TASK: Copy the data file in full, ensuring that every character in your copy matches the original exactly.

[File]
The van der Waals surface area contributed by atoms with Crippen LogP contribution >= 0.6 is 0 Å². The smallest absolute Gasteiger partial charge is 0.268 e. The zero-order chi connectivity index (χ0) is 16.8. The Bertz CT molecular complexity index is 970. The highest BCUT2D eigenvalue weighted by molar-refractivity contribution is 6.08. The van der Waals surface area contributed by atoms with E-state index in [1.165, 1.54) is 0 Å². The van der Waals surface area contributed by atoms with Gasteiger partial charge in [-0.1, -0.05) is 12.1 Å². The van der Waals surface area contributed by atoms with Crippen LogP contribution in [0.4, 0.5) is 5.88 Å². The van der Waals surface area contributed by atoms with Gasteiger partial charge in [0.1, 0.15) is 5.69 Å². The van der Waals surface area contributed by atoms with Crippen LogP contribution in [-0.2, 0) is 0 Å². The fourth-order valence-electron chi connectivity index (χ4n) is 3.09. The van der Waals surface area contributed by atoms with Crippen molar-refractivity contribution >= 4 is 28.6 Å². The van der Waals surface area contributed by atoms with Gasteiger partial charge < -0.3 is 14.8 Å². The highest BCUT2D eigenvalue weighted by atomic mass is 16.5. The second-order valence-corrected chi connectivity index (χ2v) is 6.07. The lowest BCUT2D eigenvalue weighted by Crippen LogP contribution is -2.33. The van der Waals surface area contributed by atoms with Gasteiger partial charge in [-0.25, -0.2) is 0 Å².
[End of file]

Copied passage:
The van der Waals surface area contributed by atoms with Crippen LogP contribution >= 0.6 is 0 Å². The smallest absolute Gasteiger partial charge is 0.268 e. The zero-order chi connectivity index (χ0) is 16.8. The Bertz CT molecular complexity index is 970. The highest BCUT2D eigenvalue weighted by molar-refractivity contribution is 6.08. The van der Waals surface area contributed by atoms with E-state index in [1.165, 1.54) is 0 Å². The van der Waals surface area contributed by atoms with Gasteiger partial charge in [-0.1, -0.05) is 12.1 Å². The van der Waals surface area contributed by atoms with Crippen LogP contribution in [0.4, 0.5) is 5.88 Å². The van der Waals surface area contributed by atoms with Gasteiger partial charge in [0.1, 0.15) is 5.69 Å². The van der Waals surface area contributed by atoms with Crippen LogP contribution in [-0.2, 0) is 0 Å². The fourth-order valence-electron chi connectivity index (χ4n) is 3.09. The van der Waals surface area contributed by atoms with Crippen molar-refractivity contribution >= 4 is 28.6 Å². The van der Waals surface area contributed by atoms with Gasteiger partial charge < -0.3 is 14.8 Å². The highest BCUT2D eigenvalue weighted by atomic mass is 16.5. The second-order valence-corrected chi connectivity index (χ2v) is 6.07. The lowest BCUT2D eigenvalue weighted by Crippen LogP contribution is -2.33. The van der Waals surface area contributed by atoms with Gasteiger partial charge in [-0.25, -0.2) is 0 Å².